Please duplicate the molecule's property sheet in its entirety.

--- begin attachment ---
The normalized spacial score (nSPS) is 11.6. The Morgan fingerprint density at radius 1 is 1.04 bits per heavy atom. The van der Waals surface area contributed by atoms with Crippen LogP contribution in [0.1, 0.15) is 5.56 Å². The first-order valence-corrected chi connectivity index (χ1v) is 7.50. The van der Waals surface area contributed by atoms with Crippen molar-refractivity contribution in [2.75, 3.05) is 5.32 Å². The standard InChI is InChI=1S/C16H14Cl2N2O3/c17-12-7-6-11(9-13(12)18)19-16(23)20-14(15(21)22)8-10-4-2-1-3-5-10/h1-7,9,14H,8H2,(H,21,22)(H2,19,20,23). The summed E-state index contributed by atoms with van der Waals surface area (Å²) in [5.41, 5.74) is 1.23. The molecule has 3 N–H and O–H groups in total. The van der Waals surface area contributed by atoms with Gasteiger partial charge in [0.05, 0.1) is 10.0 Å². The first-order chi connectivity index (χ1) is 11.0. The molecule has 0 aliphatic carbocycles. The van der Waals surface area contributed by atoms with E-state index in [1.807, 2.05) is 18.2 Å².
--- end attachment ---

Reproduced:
The normalized spacial score (nSPS) is 11.6. The Morgan fingerprint density at radius 1 is 1.04 bits per heavy atom. The van der Waals surface area contributed by atoms with Crippen LogP contribution in [0.1, 0.15) is 5.56 Å². The first-order valence-corrected chi connectivity index (χ1v) is 7.50. The van der Waals surface area contributed by atoms with Crippen molar-refractivity contribution in [2.75, 3.05) is 5.32 Å². The standard InChI is InChI=1S/C16H14Cl2N2O3/c17-12-7-6-11(9-13(12)18)19-16(23)20-14(15(21)22)8-10-4-2-1-3-5-10/h1-7,9,14H,8H2,(H,21,22)(H2,19,20,23). The summed E-state index contributed by atoms with van der Waals surface area (Å²) in [5.41, 5.74) is 1.23. The molecule has 3 N–H and O–H groups in total. The van der Waals surface area contributed by atoms with Gasteiger partial charge in [0.05, 0.1) is 10.0 Å². The first-order chi connectivity index (χ1) is 11.0. The molecule has 0 aliphatic carbocycles. The van der Waals surface area contributed by atoms with E-state index in [1.807, 2.05) is 18.2 Å².